Background and objectives:
To analyze the utilization and hospital charges associated with robotic (RS) versus laparoscopic (LS) versus open surgery (OS) in endometrial cancer patients.
Hospital discharge data were extracted from Florida Agency for Health Care Administration between October 2008 and December 2009.
Of 2,247 patients (median age: 64 years), 29% had RS, 10% had LS, and 61% had OS. The mean length of hospital stay was 1.6, 1.8, and 3.9 days for RS, LS, and OS, respectively (P < 0.001). The median hospital charge was $51,569, $37,202, and $36,492, for RS, LS, and OS (P < 0.001), with operating room charges ($22,600, $13,684, and $11,272) accounting for the major difference. Robotic surgery utilization increased by 11% (23-34%) over time.
In this statewide analysis of endometrial cancer patients, the utilization of robotic surgery increased and is associated with higher hospital charges compared to laparoscopic and open procedures.
[Show abstract][Hide abstract] ABSTRACT: In order to assess the effectiveness and costs of robot-assisted hysterectomy compared with conventional techniques we reviewed the literature separately for benign and malignant conditions, and conducted a cost analysis for different techniques of hysterectomy from a hospital economic database. Unlimited systematic literature search of Medline, Cochrane and CRD databases produced only two randomized trials, both for benign conditions. For the outcome assessment, data from two HTA reports, one systematic review, and 16 original articles were extracted and analyzed. Furthermore, one cost modelling and 13 original cost studies were analyzed.
In malignant conditions, less blood loss, fewer complications and a shorter hospital stay were considered as the main advantages of robot-assisted surgery, like any mini-invasive technique when compared to open surgery. There were no significant differences between the techniques regarding oncological outcomes. When compared to laparoscopic hysterectomy, the main benefit of robot-assistance was a shorter learning curve associated with fewer conversions but the length of robotic operation was often longer. In benign conditions, no clinically significant differences were reported and vaginal hysterectomy was considered the optimal choice when feasible.
According to Finnish data, the costs of robot-assisted hysterectomies were 1.5–3 times higher than the costs of conventional techniques. In benign conditions the difference in cost was highest. Because of expensive disposable supplies, unit costs were high regardless of the annual number of robotic operations. Hence, in the current distribution of cost pattern, economical effectiveness cannot be markedly improved by increasing the volume of robotic surgery.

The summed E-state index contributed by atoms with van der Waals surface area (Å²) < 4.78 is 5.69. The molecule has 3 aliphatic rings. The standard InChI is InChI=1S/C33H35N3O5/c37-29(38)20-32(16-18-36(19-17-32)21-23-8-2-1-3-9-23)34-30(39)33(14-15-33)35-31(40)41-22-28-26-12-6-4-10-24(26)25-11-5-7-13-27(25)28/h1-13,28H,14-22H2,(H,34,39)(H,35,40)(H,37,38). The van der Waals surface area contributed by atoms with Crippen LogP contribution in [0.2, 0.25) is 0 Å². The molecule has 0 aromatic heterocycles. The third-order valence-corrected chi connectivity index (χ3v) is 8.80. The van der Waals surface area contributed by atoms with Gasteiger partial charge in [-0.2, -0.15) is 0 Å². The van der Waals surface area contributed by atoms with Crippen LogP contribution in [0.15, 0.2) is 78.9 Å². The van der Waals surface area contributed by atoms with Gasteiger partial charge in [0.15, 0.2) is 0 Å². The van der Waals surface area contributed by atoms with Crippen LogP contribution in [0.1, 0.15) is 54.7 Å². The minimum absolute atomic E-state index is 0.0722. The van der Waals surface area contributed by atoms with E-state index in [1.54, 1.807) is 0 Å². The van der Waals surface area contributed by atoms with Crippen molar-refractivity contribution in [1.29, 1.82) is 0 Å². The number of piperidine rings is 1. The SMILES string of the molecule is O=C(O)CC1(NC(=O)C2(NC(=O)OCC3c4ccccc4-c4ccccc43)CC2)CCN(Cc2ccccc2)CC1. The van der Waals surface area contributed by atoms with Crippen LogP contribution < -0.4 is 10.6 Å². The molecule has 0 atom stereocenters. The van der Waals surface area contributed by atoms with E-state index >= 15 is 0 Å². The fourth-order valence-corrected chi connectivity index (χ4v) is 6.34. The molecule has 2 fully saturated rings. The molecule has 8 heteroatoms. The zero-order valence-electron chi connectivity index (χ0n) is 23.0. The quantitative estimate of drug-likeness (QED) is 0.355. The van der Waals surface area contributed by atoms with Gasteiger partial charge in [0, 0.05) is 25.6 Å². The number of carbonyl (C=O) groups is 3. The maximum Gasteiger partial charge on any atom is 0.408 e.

European journal of obstetrics, gynecology, and reproductive biology 06/2014; 177. DOI:10.1016/j.ejogrb.2014.03.010 · 1.70 Impact Factor
[Show abstract][Hide abstract] ABSTRACT: This study aimed to assess the safety of robotic surgery for older women undergoing surgery for endometrial cancer.
A retrospective chart review of women undergoing surgery for endometrial cancer between October 2010 and December 2012 was conducted at the authors' institution. This cohort was divided by age (≥65 vs <65 years) and surgical approach (laparotomy vs robotic surgery). Postoperative morbidity and mortality were compared using standard statistical analysis.
Of 228 patients identified, 73 (32 %) were 65 years old or older, and 98 (43 %) had undergone robotic surgery. Among the robotic surgery patients, women 65 years old or older had a higher Charlson comorbidity score (7.6 vs 4.9; p < 0.01) and were more likely to undergo pelvic lymphadenectomy (73 vs 39 %; p < 0.01). The complication rates did not differ between the groups except for increased urinary retention in the older group (15 % vs 3 %; p = 0.04). Older patients had a longer hospital stay (2.2 vs 1.3 days; p < 0.01) and a similar rate of discharge home (100 vs 96 %; p = 0.09). For the patients 65 years old or older, robotic surgery was associated with less blood loss (131 vs 235 ml; p = 0.03), a lower rate of ileus (0 vs 15 %; p = 0.04), a lower perioperative surgical complication rate (4 vs 30 %; p = 0.01), a shorter hospital stay (2.2 vs 4.4 days; p < 0.01), and a similar rate of discharge home (96 vs 91 %; p = 0.45) compared with laparotomy.
Robotic surgery appears to be associated with less postoperative morbidity than laparotomy for endometrial cancer staging in women 65 years old or older. The complication rates after robotic surgery were similar between the two age groups.
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